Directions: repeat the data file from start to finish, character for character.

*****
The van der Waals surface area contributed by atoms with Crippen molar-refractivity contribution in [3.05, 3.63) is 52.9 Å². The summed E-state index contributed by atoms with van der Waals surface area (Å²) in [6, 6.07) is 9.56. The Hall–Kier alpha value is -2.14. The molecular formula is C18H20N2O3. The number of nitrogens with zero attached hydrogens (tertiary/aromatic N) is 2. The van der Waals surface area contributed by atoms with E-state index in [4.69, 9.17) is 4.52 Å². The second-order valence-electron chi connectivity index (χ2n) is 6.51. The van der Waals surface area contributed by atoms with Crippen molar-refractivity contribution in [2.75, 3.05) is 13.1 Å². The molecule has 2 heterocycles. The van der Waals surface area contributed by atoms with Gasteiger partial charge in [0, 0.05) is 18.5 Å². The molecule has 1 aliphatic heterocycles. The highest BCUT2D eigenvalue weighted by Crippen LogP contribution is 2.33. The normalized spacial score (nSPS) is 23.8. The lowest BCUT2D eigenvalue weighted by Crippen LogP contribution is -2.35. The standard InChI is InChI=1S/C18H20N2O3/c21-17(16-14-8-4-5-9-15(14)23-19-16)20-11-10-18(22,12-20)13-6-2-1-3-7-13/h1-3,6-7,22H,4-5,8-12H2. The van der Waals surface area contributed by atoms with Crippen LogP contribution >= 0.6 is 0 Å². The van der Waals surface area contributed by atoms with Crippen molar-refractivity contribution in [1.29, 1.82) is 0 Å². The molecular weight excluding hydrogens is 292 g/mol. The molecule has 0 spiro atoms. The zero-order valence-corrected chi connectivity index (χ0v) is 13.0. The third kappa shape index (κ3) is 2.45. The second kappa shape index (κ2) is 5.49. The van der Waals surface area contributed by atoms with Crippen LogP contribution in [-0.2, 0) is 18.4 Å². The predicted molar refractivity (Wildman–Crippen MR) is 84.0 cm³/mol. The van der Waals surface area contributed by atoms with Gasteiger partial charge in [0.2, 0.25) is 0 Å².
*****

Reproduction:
The van der Waals surface area contributed by atoms with Crippen molar-refractivity contribution in [3.05, 3.63) is 52.9 Å². The summed E-state index contributed by atoms with van der Waals surface area (Å²) in [6, 6.07) is 9.56. The Hall–Kier alpha value is -2.14. The molecular formula is C18H20N2O3. The number of nitrogens with zero attached hydrogens (tertiary/aromatic N) is 2. The van der Waals surface area contributed by atoms with E-state index in [4.69, 9.17) is 4.52 Å². The second-order valence-electron chi connectivity index (χ2n) is 6.51. The van der Waals surface area contributed by atoms with Crippen molar-refractivity contribution in [2.75, 3.05) is 13.1 Å². The molecule has 2 heterocycles. The van der Waals surface area contributed by atoms with Gasteiger partial charge in [0, 0.05) is 18.5 Å². The molecule has 1 aliphatic heterocycles. The highest BCUT2D eigenvalue weighted by Crippen LogP contribution is 2.33. The normalized spacial score (nSPS) is 23.8. The lowest BCUT2D eigenvalue weighted by Crippen LogP contribution is -2.35. The standard InChI is InChI=1S/C18H20N2O3/c21-17(16-14-8-4-5-9-15(14)23-19-16)20-11-10-18(22,12-20)13-6-2-1-3-7-13/h1-3,6-7,22H,4-5,8-12H2. The van der Waals surface area contributed by atoms with Crippen LogP contribution >= 0.6 is 0 Å². The van der Waals surface area contributed by atoms with Crippen molar-refractivity contribution in [1.29, 1.82) is 0 Å². The molecular weight excluding hydrogens is 292 g/mol. The molecule has 0 spiro atoms. The zero-order valence-corrected chi connectivity index (χ0v) is 13.0. The third kappa shape index (κ3) is 2.45. The second kappa shape index (κ2) is 5.49. The van der Waals surface area contributed by atoms with Crippen LogP contribution in [-0.2, 0) is 18.4 Å². The predicted molar refractivity (Wildman–Crippen MR) is 84.0 cm³/mol. The van der Waals surface area contributed by atoms with Gasteiger partial charge in [0.2, 0.25) is 0 Å².